Acne scars can be anxiety inducing and are a significant problem in adults as well as teenagers -- affecting around 1 in 3 people with moderate to severe acne.
But there are things you can do to treat them.
What is acne and acne scarring?
Acne is a common skin condition that causes spots, oily skin and sometimes hot red patches that may be painful.
Any form of acne can lead to scarring, but it’s more common with the most severe form of acne spot, such large nodules or cysts. These are more likely to burst and leave a scar on the skin after healing.
But scarring also occurs if you squeeze or pick your spots.
Scarring is a natural part of the healing process, where the body creates collagen (a type of protein) to repair a wound in your skin tissue. Collagen builds up at the site of the wound to both heal and strengthen it, causing it to become lumpy. But over time, this goes down.
If your acne scars are interfering with your life, particularly if they are making you feel stressed or depressed, you should see a doctor.
How can I prevent acne scars?
Preventing acne is key to reducing scarring, using self-care techniques to reduce the number of breakouts you have. These techniques include:
- not washing affected areas of the skin more than twice a day
- washing affected areas with mild soap or cleanser and lukewarm water
- leaving spots alone
- avoiding using too much make-up and cosmetics
What are the different types of acne scars?
Pitted scars (ice pick scars)
Pitted scars are small, deep, narrow and sunken marks in your skin that are wider at the surface of your skin, narrowing as they go down into the skin.
These are one of the harder types of scar to treat and tend to occur more on the forehead or upper cheeks, where your skin is thinner.
Rolling scars are indentations in the skin with sloping edges that give skin a wavy, uneven appearance.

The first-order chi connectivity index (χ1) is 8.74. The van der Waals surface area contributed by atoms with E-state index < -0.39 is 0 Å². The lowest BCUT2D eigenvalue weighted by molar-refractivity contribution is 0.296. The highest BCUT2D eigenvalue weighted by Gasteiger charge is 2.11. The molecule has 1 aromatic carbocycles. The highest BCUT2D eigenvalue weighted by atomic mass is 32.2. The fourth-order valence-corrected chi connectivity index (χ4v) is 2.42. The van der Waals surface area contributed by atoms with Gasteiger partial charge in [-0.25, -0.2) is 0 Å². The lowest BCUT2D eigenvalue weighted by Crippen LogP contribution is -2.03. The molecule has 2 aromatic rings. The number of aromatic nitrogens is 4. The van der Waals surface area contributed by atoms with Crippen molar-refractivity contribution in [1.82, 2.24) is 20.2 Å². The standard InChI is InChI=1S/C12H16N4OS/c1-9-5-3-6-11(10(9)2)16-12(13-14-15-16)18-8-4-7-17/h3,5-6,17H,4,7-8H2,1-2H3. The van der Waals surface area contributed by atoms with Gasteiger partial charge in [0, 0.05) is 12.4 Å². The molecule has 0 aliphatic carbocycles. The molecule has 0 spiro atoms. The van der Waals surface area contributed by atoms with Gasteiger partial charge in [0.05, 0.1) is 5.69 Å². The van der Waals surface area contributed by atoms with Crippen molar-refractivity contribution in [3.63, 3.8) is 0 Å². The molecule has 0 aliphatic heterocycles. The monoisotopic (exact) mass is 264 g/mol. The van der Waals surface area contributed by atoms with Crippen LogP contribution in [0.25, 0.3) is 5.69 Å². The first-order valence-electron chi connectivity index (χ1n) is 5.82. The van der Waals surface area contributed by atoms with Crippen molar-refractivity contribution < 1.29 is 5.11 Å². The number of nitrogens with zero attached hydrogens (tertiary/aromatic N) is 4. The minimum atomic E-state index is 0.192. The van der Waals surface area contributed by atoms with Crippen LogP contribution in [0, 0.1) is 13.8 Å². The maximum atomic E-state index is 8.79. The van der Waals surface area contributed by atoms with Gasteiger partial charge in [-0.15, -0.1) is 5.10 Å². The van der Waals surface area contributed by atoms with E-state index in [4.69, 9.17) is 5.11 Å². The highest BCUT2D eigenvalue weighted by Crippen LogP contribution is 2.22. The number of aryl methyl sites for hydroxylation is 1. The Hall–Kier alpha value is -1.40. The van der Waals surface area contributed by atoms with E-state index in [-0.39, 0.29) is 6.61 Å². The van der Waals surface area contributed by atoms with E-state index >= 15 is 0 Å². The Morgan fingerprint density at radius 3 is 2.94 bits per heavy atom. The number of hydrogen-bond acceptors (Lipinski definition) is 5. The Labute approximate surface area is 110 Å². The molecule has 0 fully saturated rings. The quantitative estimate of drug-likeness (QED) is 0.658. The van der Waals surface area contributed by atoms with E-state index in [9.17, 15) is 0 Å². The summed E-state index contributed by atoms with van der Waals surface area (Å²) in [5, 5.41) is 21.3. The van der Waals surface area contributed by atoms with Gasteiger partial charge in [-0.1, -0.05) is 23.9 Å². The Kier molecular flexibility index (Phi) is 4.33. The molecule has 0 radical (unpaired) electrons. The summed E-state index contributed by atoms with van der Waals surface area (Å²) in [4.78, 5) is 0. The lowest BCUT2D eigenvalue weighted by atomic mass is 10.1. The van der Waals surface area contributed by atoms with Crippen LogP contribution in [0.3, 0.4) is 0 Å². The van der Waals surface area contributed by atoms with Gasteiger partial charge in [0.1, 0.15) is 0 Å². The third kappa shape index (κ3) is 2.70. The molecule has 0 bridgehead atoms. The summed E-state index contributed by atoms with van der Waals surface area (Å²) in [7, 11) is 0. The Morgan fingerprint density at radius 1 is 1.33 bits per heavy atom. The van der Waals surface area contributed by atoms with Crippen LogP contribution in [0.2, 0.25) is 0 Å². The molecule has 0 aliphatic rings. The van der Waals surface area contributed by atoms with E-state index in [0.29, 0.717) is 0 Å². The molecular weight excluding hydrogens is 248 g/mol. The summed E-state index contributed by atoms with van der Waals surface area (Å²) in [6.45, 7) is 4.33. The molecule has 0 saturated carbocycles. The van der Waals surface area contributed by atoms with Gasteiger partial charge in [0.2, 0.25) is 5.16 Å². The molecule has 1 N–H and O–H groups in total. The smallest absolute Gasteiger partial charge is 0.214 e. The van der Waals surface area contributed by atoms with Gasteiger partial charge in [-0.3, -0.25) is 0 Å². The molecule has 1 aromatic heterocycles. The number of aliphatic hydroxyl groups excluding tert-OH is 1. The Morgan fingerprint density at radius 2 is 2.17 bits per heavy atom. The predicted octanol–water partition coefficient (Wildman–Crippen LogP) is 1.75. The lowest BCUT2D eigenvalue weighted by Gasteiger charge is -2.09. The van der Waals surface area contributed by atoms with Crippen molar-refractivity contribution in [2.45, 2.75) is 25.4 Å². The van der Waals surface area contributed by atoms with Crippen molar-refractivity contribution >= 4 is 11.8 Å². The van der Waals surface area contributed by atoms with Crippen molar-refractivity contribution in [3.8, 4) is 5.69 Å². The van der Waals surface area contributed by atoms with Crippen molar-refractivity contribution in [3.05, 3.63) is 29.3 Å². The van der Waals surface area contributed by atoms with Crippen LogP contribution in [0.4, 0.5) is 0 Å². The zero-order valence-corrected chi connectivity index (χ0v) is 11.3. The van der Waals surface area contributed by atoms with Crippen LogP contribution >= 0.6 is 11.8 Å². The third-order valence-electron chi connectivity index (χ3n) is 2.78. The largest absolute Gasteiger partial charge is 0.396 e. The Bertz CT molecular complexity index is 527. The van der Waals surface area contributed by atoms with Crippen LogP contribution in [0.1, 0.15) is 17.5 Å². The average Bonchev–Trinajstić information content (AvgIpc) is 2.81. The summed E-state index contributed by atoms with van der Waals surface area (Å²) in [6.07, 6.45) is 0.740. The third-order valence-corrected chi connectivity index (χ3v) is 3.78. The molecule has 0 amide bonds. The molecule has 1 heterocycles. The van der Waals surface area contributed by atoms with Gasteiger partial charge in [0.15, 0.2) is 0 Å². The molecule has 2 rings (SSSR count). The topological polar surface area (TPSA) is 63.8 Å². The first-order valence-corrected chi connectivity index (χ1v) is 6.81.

These are more common on the lower cheek or jaw, where your skin is thicker.
Boxcar scars are round craters in the skin with sharp defined borders. These are also more common in places like your lower cheeks or jaw, where skin is thicker.
Keloid scars are thick, lumpy, raised marks in your skin, which are larger than the original bump or cyst. These result from overgown tissue around the original wound and are more common on your chest, back and shoulders.
How do I treat acne scars?
Treatment for acne scarring is based on improving the texture and appearance of acne scars rather than removing them entirely.
Some treatments can be applied to all types of scarring, while others are specific to certain types.
The following methods can be applied to all forms of scarring.
This is a surgical skin resurfacing technique that uses a rotating tool to remove the outer layers of skin.
Improvements are usually seen after a few months.
This directs focused beams of light at scars to remove damaged skin layer by layer. This should produce new, smooth-looking skin.
Treatment can involve injecting collagen into the skin to boost natural collagen levels or fat transfer to fill in uneven skin texture.
This involves creating a controlled skin injury using needles to promote the body to produce more collagen at the site of the scarring.
Other treatments for pitted and boxcar scars
The unique structure of pitted and boxcar scars means the following treatments may work more effectively.
Punch excision, elevation and grafting
This involves surgically removing the scar and, in severe cases, replacing it with a skin graft.
A chemical solution is applied to the face causing the skin to peel off and promoting the growth of new skin cells.
A surgical technique that removes the upper layer of skin from the underlying scar tissue. This creates a blood clot that pushes up the scar so it’s level with the rest of the skin.
Other treatments for keloid scars
Topical steroids are usually applied directly to the scar for a few weeks. The
Steroid injections are usually injected directly into the scar to soften and flatten them.
Silicone gels or sheets
Silicone gels are applied to scars for a minimum of 12 hours a day for at least 3 months.
Surgery to remove the keloid lump.
Surgery is usually combined with steroid injections immediately afterwards to minimise the risk of scars coming back. Keloid scars can return even after successful treatment.
When to see a doctor about your acne scars
A doctor can help if over-the-counter treatments aren’t working for your acne or scarring.
A doctor may recommend medication or refer you to a therapist to help you overcome negative thoughts (cognitive behavioural therapy).